Recently, Congresswoman Alexandra Octavio-Cortez described the centers used to detain apprehended immigrants, adults and children, as concentration camps. The New York Post reported:
”The United States is running concentration camps on our southern border and that is exactly what they are – they are concentration camps – and if that doesn’t bother you,” Ocasio-Cortez said as she throws up her hands.
”I want to talk to the people that are concerned enough with humanity to say that we should not — that ‘Never Again’ means something,” the New York Democrat said in a Q&A posted on politicsnowadays’ Instagram page.
Sadly, but predictably, a firestorm of controversy has broken out. First, it has come from Jewish quarters that believe her statement to present a false equivalency and/or a trespass on sacred ground.
Second, other politicians have seized upon it to score points with constituencies, or potential constituencies.
I write here for neither reason. I am neither a supporter of the Congresswoman nor a detractor.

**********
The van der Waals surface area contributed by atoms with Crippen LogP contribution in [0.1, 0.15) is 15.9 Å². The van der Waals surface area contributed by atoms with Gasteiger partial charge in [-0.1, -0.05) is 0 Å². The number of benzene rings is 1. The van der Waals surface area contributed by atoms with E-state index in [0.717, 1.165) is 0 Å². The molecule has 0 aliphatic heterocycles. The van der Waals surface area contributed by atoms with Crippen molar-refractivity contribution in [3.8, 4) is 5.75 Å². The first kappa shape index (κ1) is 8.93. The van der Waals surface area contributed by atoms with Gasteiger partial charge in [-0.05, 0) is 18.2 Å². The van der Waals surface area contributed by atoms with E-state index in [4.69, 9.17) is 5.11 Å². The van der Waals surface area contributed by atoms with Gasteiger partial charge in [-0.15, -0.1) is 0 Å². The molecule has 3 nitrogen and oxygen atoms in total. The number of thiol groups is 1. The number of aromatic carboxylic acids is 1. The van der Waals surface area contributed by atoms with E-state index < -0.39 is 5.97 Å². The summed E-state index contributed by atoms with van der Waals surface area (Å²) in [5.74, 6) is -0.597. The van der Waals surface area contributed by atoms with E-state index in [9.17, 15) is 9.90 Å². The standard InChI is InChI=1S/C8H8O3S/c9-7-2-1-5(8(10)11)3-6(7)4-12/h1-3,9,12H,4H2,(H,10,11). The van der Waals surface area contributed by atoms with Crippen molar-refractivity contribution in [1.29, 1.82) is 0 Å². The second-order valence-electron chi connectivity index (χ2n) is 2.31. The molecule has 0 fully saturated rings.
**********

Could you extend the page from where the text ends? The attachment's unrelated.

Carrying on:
I write here because of the reality to which she points, far more important to me than the words she uses to direct our attention there. And, by far, certainly more important than her person and personality.From the perspective both of American law and general morality, the Trump administration has failed miserably.
From the perspective both of American law and general morality, the Trump administration has failed miserably. But responsibility does not lie solely with this government.
The reality is that, because of the failure of many U.S. governments to formulate an immigration policy – a failure of many years now, through control of the legislature and the presidency by both political parties – we have a significant problem with lots of refugees attempting to enter the country, through means both legal and illegal, at our border with Mexico.
And now we have the considerably more difficult problem of how to respond to them in a way that is both humane and respectful of American law.
Call them concentration camps; call them internment camps; call them holding cells; call them prisons. It really doesn’t matter.
What matters is this: when is our government going to get its act together to craft a policy – and procedure – that is acceptable to both parties and to a majority of Americans and then enforce it fairly, rapidly and with the respect and dignity for which our country stands and which those migrants deserve?
Bimheyra v’yamenu: amen. May it be speedily, in our own day. Amen.